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Man who tried to fight grizzly bear in Banff National Park fined $4,000

"I think the judge said it best, when an individuals creates this kind of dangerous situation with a bear, when they charge at him, when they throw rocks at him when they cause him to run into the bush, you are going to create an aggressive animal that obviously has the ability to do a lot of harm to humans and the public in general."
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It's not every day a man tries to fight a grizzly bear.

But it appears that is what happened in Banff National Park in 2015 when Devin Mitsuing, 35, got out of his truck shirtless and began shouting at the young grizzly while in a "boxing stance" before charging at it, according to an eyewitness to the incident. 

Caught on camera by a couple of nearby photographers, who were taking pictures of the lone grazing grizzly on Highway 93 and called RCMP after the incident, Mitsuing was later located in Radium, B.C. by RCMP and a Park Warden and charged under the National Parks Act, for disturbing wildlife in a national park.

After two previous missed court dates, the case finally came to trial in the Canmore Provincial Courthouse Friday (Sept. 13) morning with Judge George Gaschler finding the Saskatchewan man guilty and imposing a $4,000 fine.

"It is abundantly clear this is a disturbance of a grizzly bear and I find [Mr. Mitsuing] guilty," Judge Gaschler said.

While Mitsuing was at the courthouse before the doors officially opened, he left to run errands and grab some food, resulting in his absence from the morning trial.

Two witnesses were called to the stand, one of the photographers who captured the incident and the Parks warden who charged Mitsuing.

British Columbia photographer Thomas Murray O'Neill said they had been taking pictures of the bear on the Icefields Parkway near Peyto Lake for approximately an hour on June 5, 2015, when the red truck with a Saskatchewan licence plate pulled up.

"We were on the other side of the highway when a truck pulled up and two gentlemen got out, started yelling at the bear and throwing rocks ... then he took off his shirt and got in a boxing stance," O'Neill explained.

The photographer watched Mitsuing, shirtless, yell and taunt the young grizzly for approximately five to 10 minutes before the man started running toward the bear, startling it to run back into the bush.

O'Neill said he couldn't hear what Mitsuing was shouting, but was confident in identifying the bear as a grizzly, as he has been taking pictures of wildlife, especially grizzlies, for the past 40 years.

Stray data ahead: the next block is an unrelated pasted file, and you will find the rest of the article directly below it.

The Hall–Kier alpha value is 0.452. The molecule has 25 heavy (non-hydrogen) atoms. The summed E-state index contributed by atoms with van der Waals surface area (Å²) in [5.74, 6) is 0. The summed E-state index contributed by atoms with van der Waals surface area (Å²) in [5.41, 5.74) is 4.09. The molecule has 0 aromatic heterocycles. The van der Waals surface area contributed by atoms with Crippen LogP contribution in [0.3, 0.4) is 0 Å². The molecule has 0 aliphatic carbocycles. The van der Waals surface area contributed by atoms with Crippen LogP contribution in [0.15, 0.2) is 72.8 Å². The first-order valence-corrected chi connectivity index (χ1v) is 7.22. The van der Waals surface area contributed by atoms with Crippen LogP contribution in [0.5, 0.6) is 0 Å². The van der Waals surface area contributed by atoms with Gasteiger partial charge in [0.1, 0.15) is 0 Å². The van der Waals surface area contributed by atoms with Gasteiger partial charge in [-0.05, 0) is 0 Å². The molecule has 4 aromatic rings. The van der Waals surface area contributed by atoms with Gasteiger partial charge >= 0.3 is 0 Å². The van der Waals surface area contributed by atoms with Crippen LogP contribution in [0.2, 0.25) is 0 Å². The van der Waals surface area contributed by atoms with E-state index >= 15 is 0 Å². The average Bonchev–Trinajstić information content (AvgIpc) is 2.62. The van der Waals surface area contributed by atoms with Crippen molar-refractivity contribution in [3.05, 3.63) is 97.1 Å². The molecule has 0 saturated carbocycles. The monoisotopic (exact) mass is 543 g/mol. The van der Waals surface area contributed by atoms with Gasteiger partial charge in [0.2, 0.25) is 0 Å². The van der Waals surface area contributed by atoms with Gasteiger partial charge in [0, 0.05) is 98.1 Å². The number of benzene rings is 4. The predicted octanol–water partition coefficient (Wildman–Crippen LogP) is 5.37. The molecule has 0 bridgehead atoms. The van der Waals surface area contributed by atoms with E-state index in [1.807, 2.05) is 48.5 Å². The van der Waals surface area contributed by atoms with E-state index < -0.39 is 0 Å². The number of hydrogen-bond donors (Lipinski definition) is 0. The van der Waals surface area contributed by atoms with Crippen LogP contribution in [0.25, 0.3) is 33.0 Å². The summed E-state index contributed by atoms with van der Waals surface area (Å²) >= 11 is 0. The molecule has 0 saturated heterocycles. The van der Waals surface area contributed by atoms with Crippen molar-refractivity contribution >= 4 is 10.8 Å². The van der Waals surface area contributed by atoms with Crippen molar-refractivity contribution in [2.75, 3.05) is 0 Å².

O'Neill said they were concerned, as the men in the truck seemed inebriated, so he called the RCMP.

Park Warden Paul Friesen testified he was working in Kootenay National Park when he was contacted by dispatch about a man harassing a grizzly bear in Banff National Park.

"When I queried the licence plate, I realized Columbia Valley had queried the licence plate too," Friesen said during the trial.

After a quick chat with officials, the Warden discovered the vehicle in question had been impounded after RCMP officers were called to Radium Hot Springs with reports of a disturbance. After finding Mitsuing and his friends at the hot springs too intoxicated to drive, RCMP impounded the vehicle and dropped the group off at a local hotel.

Friesen located Mitsuing at the hotel the following morning and took an audio statement that was played in court, where Mitsuing asked several times where he was and said he did not throw rocks, but was merely trying to get a photo with the bear.

"I was just trying to get a picture, was just f**king around ... I thought it was a brown bear," Mitsuing can be heard saying in the audio statement.

Toward the end of the recording, Mitsuing asked where he was and when told he was in British Columbia, he swore. The warden asked where he was going and Mitsuing replied, "I don't know ... I was trying to go golfing."

Federal Crown prosecutor Jeremy Newton said Mitsuing was incredibly lucky he was not maimed or killed in the incident and noted that grizzly bears are a protected species.

Judge Gaschler said it was obvious this was disturbance of a grizzly bear and agreed to the Crown's recommendation of a $4,000 fine, with the monies going toward the Environmental Damages Fund.

"What is the next step? He isn't here," Judge Gaschler asked after the ruling.

It was decided Mitsuing would have until Oct. 16 to pay the fine, or face 33 days in jail.

Mitsuing did return to the courthouse an hour after the trial concluded and turned himself into Canmore RCMP.

"I think the judge said it best, when an individuals creates this kind of dangerous situation with a bear, when they charge at him, when they throw rocks at him when they cause him to run into the bush, you are going to create an aggressive animal that obviously has the ability to do a lot of harm to humans and the public in general," Newton said after the trial.

"Mr. Mitsuing wasn't just putting himself in danger, he putting every other person who comes across this bear in danger in the future, so a large fine is a strong message to other individuals who, for whatever reason, would think to engage in this kind of behaviour you would hope they wouldn't but it should be even more obvious now."



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Jenna Dulewich

About the Author: Jenna Dulewich

Jenna Dulewich is a national and provincial award-winning multi-media journalist. Joining the Rocky Mountain Outlook in 2019, she covers Stoney Nakoda, MD of Bighorn, Canmore and court.
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